Recorded: Tuesday, October 14, 2014
With the deepening global health crisis in West Africa, it has become ever more apparent, as FDR predicted in 1945, “that our own well-being is dependent on the well-being of other nations, far away.” Even more specifically, we have been reminded that the health of America is directly linked to the health of the world. On October 14th 2014, Charles W. Eliot University Professor of Economics Larry Summers and Julio Frenk, Dean of the Harvard School of Public Health, sat down to discuss a way forward, based on a report published last fall in The Lancet: Global Health 2035. In it, Larry Summers and 23 renowned economists and health experts have proposed that if we make the right investments in the health sector today, the globe could achieve universally low rates of infectious, maternal and child deaths by 2035. In other words, we could shift directions to achieve a “grand convergence” in global health within just one generation.
Join us for this fascinating discussion as Professors Summer and Frenk explore the practicalities of global health equity, followed by questions from the audience. The discussion also features a short video update on the Ebola situation from Dr. Paul Farmer, who was in Liberia to help battle the crisis.
About the Speakers:
Lawrence H. Summers is the Charles W. Eliot University Professor and President Emeritus of Harvard University. During the past two decades, he has served in a series of senior policy positions in Washington, D.C., including the 71st Secretary of the Treasury for President Clinton, Director of the National Economic Council for President Obama and Vice President of Development Economics and Chief Economist of the World Bank. He received a bachelor of science degree from the Massachusetts Institute of Technology in 1975 and was awarded a Ph.D. from Harvard in 1982. In 1983, he became one of the youngest individuals in recent history to be named as a tenured member of the Harvard University faculty. In 1987, Mr. Summers became the first social scientist ever to receive the annual Alan T. Waterman Award of the National Science Foundation (NSF), and in 1993 he was awarded the John Bates Clark Medal, given every two years to the outstanding American economist under the age of 40. He is currently the Charles W. Eliot University Professor at Harvard University and the Weil Director of the Mossavar-Rahmani Center for Business & Government at Harvard’s Kennedy School.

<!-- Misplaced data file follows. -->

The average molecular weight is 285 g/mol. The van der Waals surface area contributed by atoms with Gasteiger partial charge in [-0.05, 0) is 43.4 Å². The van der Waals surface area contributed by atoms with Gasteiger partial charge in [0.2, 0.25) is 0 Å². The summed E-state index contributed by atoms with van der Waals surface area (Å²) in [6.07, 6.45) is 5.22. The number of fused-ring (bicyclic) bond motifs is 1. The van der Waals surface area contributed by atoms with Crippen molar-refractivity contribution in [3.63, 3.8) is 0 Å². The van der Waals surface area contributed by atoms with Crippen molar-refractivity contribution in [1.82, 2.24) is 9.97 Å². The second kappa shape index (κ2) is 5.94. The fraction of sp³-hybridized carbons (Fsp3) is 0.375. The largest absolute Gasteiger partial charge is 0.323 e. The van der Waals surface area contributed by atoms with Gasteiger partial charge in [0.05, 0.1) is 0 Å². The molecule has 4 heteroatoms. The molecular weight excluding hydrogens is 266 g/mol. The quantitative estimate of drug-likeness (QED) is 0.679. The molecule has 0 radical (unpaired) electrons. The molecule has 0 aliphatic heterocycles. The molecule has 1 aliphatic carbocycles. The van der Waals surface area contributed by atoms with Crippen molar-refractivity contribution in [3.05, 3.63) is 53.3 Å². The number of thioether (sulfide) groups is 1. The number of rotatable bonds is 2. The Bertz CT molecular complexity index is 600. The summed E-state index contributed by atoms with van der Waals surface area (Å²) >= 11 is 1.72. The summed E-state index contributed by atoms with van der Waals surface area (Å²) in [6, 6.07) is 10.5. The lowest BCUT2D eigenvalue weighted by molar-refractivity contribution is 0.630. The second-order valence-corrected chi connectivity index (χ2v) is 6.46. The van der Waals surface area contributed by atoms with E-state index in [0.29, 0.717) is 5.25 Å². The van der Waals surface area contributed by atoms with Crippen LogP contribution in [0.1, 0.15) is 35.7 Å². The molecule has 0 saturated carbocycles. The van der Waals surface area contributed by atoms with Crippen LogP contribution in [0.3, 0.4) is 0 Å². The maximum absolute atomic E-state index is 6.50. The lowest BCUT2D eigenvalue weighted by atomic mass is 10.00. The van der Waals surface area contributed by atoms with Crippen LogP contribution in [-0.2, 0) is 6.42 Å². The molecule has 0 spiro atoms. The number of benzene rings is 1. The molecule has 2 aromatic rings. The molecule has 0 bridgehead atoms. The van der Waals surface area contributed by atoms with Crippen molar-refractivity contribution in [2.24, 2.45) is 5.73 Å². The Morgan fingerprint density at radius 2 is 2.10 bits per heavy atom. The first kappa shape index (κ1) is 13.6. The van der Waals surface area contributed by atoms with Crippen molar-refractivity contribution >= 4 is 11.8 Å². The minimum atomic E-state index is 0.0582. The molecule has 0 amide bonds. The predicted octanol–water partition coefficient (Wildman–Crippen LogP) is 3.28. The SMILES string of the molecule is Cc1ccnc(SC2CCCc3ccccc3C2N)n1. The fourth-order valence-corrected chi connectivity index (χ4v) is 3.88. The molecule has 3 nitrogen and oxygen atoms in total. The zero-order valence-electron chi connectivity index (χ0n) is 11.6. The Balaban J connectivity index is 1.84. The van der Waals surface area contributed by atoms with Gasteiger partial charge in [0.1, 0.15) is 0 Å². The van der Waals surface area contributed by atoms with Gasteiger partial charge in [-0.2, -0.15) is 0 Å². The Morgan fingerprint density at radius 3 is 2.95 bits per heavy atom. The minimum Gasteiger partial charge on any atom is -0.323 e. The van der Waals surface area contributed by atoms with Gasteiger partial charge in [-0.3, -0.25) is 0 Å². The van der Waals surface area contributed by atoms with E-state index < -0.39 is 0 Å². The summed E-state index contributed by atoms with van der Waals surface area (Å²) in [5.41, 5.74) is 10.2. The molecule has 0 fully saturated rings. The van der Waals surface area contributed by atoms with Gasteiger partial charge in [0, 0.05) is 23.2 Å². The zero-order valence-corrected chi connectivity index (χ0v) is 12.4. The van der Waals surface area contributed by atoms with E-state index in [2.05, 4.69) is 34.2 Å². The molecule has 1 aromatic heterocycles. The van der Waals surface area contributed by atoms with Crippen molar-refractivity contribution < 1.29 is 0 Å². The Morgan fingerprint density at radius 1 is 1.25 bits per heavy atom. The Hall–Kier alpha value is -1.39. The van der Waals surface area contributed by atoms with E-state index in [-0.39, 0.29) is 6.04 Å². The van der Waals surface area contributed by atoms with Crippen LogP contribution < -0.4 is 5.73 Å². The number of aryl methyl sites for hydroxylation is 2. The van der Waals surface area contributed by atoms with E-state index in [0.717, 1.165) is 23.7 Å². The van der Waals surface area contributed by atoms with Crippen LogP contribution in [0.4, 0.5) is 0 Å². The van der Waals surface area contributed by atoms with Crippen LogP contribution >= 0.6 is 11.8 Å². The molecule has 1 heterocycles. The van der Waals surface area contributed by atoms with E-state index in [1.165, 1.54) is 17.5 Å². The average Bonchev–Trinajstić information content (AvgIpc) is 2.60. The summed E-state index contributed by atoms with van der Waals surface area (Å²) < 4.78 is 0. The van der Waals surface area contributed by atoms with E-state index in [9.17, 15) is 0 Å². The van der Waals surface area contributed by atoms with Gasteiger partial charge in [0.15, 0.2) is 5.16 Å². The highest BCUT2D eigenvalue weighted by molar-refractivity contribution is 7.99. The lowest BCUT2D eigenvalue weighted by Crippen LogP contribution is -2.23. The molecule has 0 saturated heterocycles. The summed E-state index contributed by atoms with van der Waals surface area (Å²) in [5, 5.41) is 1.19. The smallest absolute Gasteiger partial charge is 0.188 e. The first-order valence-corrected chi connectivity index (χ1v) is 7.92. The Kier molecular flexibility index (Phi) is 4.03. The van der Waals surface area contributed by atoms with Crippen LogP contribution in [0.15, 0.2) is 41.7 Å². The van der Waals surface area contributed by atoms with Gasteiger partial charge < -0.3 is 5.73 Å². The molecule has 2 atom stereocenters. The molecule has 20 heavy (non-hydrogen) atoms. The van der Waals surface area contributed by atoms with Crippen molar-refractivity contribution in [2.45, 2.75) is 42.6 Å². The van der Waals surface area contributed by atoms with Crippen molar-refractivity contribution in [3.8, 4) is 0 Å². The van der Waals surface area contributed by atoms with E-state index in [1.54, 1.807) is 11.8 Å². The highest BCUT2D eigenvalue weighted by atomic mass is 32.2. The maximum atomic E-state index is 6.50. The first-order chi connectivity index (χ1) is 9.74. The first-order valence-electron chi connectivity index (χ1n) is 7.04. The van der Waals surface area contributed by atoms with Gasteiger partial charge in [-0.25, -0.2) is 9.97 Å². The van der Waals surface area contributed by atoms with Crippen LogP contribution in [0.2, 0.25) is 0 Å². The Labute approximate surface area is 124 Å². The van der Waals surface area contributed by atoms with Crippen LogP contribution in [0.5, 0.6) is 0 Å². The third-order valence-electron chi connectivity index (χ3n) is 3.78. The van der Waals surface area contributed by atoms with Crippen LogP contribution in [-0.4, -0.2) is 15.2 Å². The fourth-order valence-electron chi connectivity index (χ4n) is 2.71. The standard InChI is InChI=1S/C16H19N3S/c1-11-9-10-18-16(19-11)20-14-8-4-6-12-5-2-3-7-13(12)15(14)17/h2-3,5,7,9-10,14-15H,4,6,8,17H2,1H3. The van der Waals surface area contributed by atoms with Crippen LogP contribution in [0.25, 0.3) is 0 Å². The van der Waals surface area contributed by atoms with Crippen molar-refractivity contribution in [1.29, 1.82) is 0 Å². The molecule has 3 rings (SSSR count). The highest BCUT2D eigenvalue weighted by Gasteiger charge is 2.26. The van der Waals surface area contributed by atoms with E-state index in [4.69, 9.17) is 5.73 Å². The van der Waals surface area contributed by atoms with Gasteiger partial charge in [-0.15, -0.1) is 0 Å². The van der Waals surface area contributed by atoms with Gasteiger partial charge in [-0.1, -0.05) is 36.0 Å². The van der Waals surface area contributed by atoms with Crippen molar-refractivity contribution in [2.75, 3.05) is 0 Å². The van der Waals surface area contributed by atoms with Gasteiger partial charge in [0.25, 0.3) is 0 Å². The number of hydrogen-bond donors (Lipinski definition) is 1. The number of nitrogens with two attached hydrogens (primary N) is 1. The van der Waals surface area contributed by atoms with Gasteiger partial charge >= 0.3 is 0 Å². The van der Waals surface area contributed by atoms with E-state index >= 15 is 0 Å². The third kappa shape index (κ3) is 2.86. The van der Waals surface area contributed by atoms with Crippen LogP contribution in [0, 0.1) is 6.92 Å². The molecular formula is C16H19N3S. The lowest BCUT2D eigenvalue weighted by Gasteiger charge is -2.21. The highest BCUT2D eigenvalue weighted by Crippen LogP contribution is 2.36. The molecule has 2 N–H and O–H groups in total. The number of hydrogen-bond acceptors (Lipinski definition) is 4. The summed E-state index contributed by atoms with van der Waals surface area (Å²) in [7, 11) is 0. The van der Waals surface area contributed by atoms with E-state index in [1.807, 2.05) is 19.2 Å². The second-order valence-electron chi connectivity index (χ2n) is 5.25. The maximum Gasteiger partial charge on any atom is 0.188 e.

Since January 2009, Dr. Julio Frenk is Dean of the Faculty at the Harvard School of Public Health and T & G Angelopoulos Professor of Public Health and International Development, a joint appointment with the Harvard Kennedy School of Government.
Dr. Frenk served as the Minister of Health of Mexico from 2000 to 2006. He pursued an ambitious agenda to reform the nation’s health system, with an emphasis on redressing social inequality. He is perhaps best known for his work in introducing a program of comprehensive national health insurance, known as Seguro Popular, which expanded access to health care for tens of millions of previously uninsured Mexicans.
Dr. Frenk was the founding director-general of the National Institute of Public Health in Mexico, one of the leading institutions of health education and research in the developing world. In 1998, Dr. Frenk joined the World Health Organization (WHO) as executive director in charge of Evidence and Information for Policy, WHO’s first-ever unit explicitly charged with developing a scientific foundation for health policy to achieve better outcomes.
Most recently, he served as a senior fellow in the global health program of the Bill & Melinda Gates Foundation and as president of the Carso Health Institute in Mexico City. He is the founding chair of the board of the Institute for Health Metrics and Evaluation at the University of Washington. He also co-chaired the Commission on the Education of Health Professionals for the 21st Century, which published its influential report in the leading journal The Lancet in 2010, triggering a large number of follow-up initiatives throughout the world.